Nose Reshaping (Rhinoplastly) Surgery Abroad
Commonly known as rhinoplasty, nose reshaping surgery is usually performed to improve aesthetic appearance but can also be used to reconstruct the nose following an accident or in the case of a birth defect in rare cases. This procedure sometimes helps to improve breathing and has existed in India since 500 BC, making it by far the most established form of plastic surgery. Methods remain little changed today and the procedure remains popular within the entertainment industry.
Performed with the use of either a general or local anesthetic, nose reshaping surgery varies considerably but always involves the repositioning of the skin on top of the underlying bone and cartilage, meaning the two must first be separated. Incisions are therefore made within the nostril or at the joining flap between the two, the columella.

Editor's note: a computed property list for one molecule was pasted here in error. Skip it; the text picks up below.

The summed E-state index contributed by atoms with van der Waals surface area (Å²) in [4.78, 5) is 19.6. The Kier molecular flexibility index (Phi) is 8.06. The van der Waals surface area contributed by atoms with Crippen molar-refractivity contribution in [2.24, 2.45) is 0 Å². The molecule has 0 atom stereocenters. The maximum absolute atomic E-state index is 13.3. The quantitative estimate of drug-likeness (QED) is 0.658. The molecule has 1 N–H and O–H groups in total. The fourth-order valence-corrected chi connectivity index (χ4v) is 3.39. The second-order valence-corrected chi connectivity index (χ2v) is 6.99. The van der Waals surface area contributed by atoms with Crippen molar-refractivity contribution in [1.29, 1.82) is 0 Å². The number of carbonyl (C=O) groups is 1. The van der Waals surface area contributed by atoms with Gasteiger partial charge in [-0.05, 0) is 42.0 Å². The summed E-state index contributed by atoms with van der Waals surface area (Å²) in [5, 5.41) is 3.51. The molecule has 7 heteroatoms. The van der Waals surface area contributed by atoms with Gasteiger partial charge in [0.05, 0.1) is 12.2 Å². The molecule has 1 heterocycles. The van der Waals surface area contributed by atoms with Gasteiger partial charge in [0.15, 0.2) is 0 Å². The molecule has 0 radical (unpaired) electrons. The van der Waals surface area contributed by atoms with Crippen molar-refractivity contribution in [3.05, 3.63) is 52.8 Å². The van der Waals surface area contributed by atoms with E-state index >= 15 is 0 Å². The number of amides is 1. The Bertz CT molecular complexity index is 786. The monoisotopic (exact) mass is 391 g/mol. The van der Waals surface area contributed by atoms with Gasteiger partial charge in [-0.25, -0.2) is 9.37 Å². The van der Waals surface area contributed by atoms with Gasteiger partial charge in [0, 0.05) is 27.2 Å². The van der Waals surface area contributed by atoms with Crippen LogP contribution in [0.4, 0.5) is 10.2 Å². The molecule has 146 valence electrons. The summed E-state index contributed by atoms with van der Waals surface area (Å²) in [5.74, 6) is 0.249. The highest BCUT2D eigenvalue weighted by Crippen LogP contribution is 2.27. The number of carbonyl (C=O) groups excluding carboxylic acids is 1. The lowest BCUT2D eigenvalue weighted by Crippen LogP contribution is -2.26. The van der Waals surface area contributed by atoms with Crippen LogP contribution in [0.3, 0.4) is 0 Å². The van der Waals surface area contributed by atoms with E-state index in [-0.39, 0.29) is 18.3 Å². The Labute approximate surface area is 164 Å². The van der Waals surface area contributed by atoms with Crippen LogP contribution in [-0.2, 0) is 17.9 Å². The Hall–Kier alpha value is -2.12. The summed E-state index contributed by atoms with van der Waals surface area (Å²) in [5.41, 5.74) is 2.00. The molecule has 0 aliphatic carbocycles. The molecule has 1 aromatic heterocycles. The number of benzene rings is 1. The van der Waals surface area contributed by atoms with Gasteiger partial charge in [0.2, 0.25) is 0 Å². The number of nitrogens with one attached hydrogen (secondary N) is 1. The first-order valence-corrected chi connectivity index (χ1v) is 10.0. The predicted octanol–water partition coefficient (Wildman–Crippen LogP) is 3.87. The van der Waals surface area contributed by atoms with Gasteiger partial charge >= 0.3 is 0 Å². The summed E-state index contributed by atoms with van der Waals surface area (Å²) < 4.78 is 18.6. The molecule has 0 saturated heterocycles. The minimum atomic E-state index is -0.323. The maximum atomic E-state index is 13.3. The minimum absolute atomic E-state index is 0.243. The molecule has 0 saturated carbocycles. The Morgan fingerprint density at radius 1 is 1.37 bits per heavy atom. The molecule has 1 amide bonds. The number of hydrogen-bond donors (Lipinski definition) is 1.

The extent to which the bone is reshaped and manipulated is the greatest variable involved. Usually the tip or bridge is reshaped, or in extreme cases, a transplant or synthetic implant is introduced to reform the nose during reconstruction. During cosmetic surgery in which a specific reshaping is requested for aesthetic reasons, the remodeling of bone and cartilage is usually minimal and designed to reduce the size of the nose or make it less prominent.
The recuperation period can be slow, but patients will usually feel close to normal immediately after the operation. Puffiness and swelling of the face, including around the eyes, is usually unavoidable and the head should be elevated for 48 hours following surgery.
Anything that can disrupt the nose in the first fortnight afterwards is strongly discouraged including the blowing of the nose, over exposure to the sun and washing. Patients should expect some bleeding and stuffiness in the nose for a short duration. Scarring is usually minimal and the lace where incisions were made inside the nostrils unnoticeable.